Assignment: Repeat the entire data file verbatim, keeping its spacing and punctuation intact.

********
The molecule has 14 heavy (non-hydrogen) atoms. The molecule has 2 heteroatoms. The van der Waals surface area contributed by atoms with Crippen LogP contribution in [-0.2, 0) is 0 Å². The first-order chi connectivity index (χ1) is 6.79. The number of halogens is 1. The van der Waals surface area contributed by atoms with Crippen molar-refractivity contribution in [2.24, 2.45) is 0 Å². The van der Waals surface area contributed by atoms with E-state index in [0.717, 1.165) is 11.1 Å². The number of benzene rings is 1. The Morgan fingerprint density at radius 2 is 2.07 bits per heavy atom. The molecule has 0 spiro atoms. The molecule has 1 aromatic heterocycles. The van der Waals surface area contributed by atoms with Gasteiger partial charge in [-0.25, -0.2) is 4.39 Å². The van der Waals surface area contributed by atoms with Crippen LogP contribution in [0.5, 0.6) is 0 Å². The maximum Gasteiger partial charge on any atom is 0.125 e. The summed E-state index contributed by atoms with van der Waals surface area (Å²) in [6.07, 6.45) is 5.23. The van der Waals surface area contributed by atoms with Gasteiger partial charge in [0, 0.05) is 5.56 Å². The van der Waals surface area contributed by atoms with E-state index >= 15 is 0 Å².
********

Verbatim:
The molecule has 14 heavy (non-hydrogen) atoms. The molecule has 2 heteroatoms. The van der Waals surface area contributed by atoms with Crippen LogP contribution in [-0.2, 0) is 0 Å². The first-order chi connectivity index (χ1) is 6.79. The number of halogens is 1. The van der Waals surface area contributed by atoms with Crippen molar-refractivity contribution in [2.24, 2.45) is 0 Å². The van der Waals surface area contributed by atoms with E-state index in [0.717, 1.165) is 11.1 Å². The number of benzene rings is 1. The Morgan fingerprint density at radius 2 is 2.07 bits per heavy atom. The molecule has 0 spiro atoms. The molecule has 1 aromatic heterocycles. The van der Waals surface area contributed by atoms with Gasteiger partial charge in [-0.25, -0.2) is 4.39 Å². The van der Waals surface area contributed by atoms with Crippen LogP contribution in [0.5, 0.6) is 0 Å². The maximum Gasteiger partial charge on any atom is 0.125 e. The summed E-state index contributed by atoms with van der Waals surface area (Å²) in [6.07, 6.45) is 5.23. The van der Waals surface area contributed by atoms with Gasteiger partial charge in [0, 0.05) is 5.56 Å². The van der Waals surface area contributed by atoms with E-state index >= 15 is 0 Å².